Employers, organisations and training providers registered with the Fibre Processing & Manufacturing Sector Education and Training Authority (FP&MSeta) have until midnight on 30 April 2022 to upload their skills development reports.
The FP&MSeta’s CEO, Dr Felleng Yende, urges employers not to wait until the last minute to submit their reports online. She says the organisation proactively runs weekly online workshops to explain the reporting and discretionary grant application requirements.
“We are changing over to a new learning management information system (LMIS). Although we will coach you on using the system, there may be teething problems,” cautions PK Naicker, the general manager. “If you have registered with us, your information should be available on the new LMIS. Please don’t wait until the last minute because we may not be able to assist you on time,” he said.
Naicker reminds employers to confirm that their skills development levy payments are up to date and appoint an internal or external skills development facilitator (SDF). The SDF must upload an appointment letter to gain access to the LMIS.
Levy paying employers have to report on the type and costs of staff training they initiated during the past financial year. They also need to review the skills gaps in the workplace and develop a training plan. Employers who submit the complete documents on time receive a mandatory grant based on a percentage of their wage bill.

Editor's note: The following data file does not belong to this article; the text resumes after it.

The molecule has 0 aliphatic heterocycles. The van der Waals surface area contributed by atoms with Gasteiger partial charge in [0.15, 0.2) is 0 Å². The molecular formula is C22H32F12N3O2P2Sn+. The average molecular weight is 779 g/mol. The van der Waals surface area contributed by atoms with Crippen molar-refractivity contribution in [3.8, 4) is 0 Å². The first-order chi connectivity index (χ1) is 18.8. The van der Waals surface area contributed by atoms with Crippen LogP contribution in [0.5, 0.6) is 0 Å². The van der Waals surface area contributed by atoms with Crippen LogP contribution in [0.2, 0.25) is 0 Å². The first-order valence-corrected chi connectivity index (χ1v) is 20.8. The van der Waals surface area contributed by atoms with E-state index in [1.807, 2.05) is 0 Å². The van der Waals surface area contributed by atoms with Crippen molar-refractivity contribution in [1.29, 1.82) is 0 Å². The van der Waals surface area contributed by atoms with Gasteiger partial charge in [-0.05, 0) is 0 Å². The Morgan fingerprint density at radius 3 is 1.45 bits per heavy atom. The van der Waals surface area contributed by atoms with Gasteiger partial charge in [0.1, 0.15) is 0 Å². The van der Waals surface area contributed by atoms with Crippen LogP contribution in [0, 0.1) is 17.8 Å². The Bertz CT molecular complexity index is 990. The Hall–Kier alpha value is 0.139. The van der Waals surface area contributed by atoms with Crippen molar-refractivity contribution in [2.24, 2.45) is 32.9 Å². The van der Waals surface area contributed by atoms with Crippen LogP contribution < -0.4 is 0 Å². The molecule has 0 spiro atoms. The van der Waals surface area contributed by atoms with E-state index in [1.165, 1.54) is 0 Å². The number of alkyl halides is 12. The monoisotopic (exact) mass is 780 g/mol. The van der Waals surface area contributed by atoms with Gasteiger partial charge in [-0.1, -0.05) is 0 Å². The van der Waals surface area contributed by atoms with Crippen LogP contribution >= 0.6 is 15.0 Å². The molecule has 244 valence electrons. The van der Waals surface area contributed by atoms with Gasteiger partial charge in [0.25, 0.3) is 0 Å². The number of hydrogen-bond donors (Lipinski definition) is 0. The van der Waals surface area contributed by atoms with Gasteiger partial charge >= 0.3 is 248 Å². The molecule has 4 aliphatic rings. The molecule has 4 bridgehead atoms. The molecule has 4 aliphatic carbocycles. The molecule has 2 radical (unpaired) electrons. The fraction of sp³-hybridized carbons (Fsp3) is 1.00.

The process may sound straightforward, but it is not.
The reports have to refer to the complex Organising Framework of Occupations (OFO) codes for the job functions rather than the titles of every member of staff.
To make matters worse, this year, SDFs must use two versions of the OFO when compiling the reports:
- The Annual training report (ATR) for 1 April 2021 to 31 March 2022. Use OFO v19.
- The Workplace skills plan (WSP) for 1 April 2022 to 31 March 2023. Use OFO v21
- An optional application for a Discretionary grant (DG).
Sector skills plan
“The WSP is a most powerful tool for business expansion and sustainability. It helps you develop a skills matrix and development plan aligned with the company’s future goals, Naicker explained.
“We supplement the information with additional research to determine the priority occupations and hard-to-fill vacancies (jobs that take longer than 12 months to fill) in your industry. The data is analysed and included in the FP&MSeta’s annual Sector Skills Plan (SSP).
“It is the reference document for the government to track progress in the National Skills Development Strategy and draw up the national critical skills shortage list.
“The SSP is only as relevant and accurate as the information you give us. It is dynamic and influences decision-making that can have a lasting impact on your industry. For example, it is a key reference document for the Furniture Industry Masterplan (FIMP) and the Forestry Sector Masterplan (FSM)”.